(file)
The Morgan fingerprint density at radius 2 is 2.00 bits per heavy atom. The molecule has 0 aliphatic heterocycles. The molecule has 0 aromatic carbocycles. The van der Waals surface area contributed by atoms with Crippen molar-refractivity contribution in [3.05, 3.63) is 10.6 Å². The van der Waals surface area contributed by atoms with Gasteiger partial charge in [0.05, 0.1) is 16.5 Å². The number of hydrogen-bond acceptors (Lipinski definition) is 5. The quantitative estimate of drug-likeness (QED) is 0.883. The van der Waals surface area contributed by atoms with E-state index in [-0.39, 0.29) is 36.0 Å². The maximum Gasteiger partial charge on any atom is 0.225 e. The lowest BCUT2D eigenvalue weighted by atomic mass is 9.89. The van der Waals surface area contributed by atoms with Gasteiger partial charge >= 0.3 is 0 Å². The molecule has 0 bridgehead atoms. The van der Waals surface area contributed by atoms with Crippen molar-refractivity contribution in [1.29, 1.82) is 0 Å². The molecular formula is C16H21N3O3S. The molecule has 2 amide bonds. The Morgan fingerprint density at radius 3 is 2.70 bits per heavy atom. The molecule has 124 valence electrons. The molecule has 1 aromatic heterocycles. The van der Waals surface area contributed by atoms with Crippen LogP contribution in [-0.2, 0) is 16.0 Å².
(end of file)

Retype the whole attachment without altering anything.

The Morgan fingerprint density at radius 2 is 2.00 bits per heavy atom. The molecule has 0 aliphatic heterocycles. The molecule has 0 aromatic carbocycles. The van der Waals surface area contributed by atoms with Crippen molar-refractivity contribution in [3.05, 3.63) is 10.6 Å². The van der Waals surface area contributed by atoms with Gasteiger partial charge in [0.05, 0.1) is 16.5 Å². The number of hydrogen-bond acceptors (Lipinski definition) is 5. The quantitative estimate of drug-likeness (QED) is 0.883. The van der Waals surface area contributed by atoms with E-state index in [-0.39, 0.29) is 36.0 Å². The maximum Gasteiger partial charge on any atom is 0.225 e. The lowest BCUT2D eigenvalue weighted by atomic mass is 9.89. The van der Waals surface area contributed by atoms with Gasteiger partial charge >= 0.3 is 0 Å². The molecule has 0 bridgehead atoms. The van der Waals surface area contributed by atoms with Crippen molar-refractivity contribution in [1.29, 1.82) is 0 Å². The molecular formula is C16H21N3O3S. The molecule has 2 amide bonds. The Morgan fingerprint density at radius 3 is 2.70 bits per heavy atom. The molecule has 124 valence electrons. The molecule has 1 aromatic heterocycles. The van der Waals surface area contributed by atoms with Crippen LogP contribution in [-0.2, 0) is 16.0 Å².